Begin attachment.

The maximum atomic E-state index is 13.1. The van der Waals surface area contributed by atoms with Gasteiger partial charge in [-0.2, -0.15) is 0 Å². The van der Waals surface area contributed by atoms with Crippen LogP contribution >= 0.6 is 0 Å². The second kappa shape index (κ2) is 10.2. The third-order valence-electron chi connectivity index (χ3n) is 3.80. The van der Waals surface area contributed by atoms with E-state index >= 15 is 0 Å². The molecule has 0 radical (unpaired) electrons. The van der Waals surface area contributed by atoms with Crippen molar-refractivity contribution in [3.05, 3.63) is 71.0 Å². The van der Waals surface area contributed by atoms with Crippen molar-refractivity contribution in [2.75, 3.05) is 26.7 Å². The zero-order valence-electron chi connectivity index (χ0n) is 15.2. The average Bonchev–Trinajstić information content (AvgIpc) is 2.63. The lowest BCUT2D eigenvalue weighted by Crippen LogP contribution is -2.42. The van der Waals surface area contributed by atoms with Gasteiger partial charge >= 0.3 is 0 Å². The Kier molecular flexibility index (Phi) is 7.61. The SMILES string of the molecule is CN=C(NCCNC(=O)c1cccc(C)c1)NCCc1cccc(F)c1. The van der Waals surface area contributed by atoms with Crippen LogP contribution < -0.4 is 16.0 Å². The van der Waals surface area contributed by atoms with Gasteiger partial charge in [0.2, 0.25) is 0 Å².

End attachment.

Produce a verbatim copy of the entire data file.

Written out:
The maximum atomic E-state index is 13.1. The van der Waals surface area contributed by atoms with Gasteiger partial charge in [-0.2, -0.15) is 0 Å². The van der Waals surface area contributed by atoms with Crippen LogP contribution >= 0.6 is 0 Å². The second kappa shape index (κ2) is 10.2. The third-order valence-electron chi connectivity index (χ3n) is 3.80. The van der Waals surface area contributed by atoms with E-state index >= 15 is 0 Å². The molecule has 0 radical (unpaired) electrons. The van der Waals surface area contributed by atoms with Crippen molar-refractivity contribution in [3.05, 3.63) is 71.0 Å². The van der Waals surface area contributed by atoms with Crippen molar-refractivity contribution in [2.75, 3.05) is 26.7 Å². The zero-order valence-electron chi connectivity index (χ0n) is 15.2. The average Bonchev–Trinajstić information content (AvgIpc) is 2.63. The lowest BCUT2D eigenvalue weighted by Crippen LogP contribution is -2.42. The van der Waals surface area contributed by atoms with Gasteiger partial charge >= 0.3 is 0 Å². The Kier molecular flexibility index (Phi) is 7.61. The SMILES string of the molecule is CN=C(NCCNC(=O)c1cccc(C)c1)NCCc1cccc(F)c1. The van der Waals surface area contributed by atoms with Crippen LogP contribution < -0.4 is 16.0 Å². The van der Waals surface area contributed by atoms with Gasteiger partial charge in [0.2, 0.25) is 0 Å².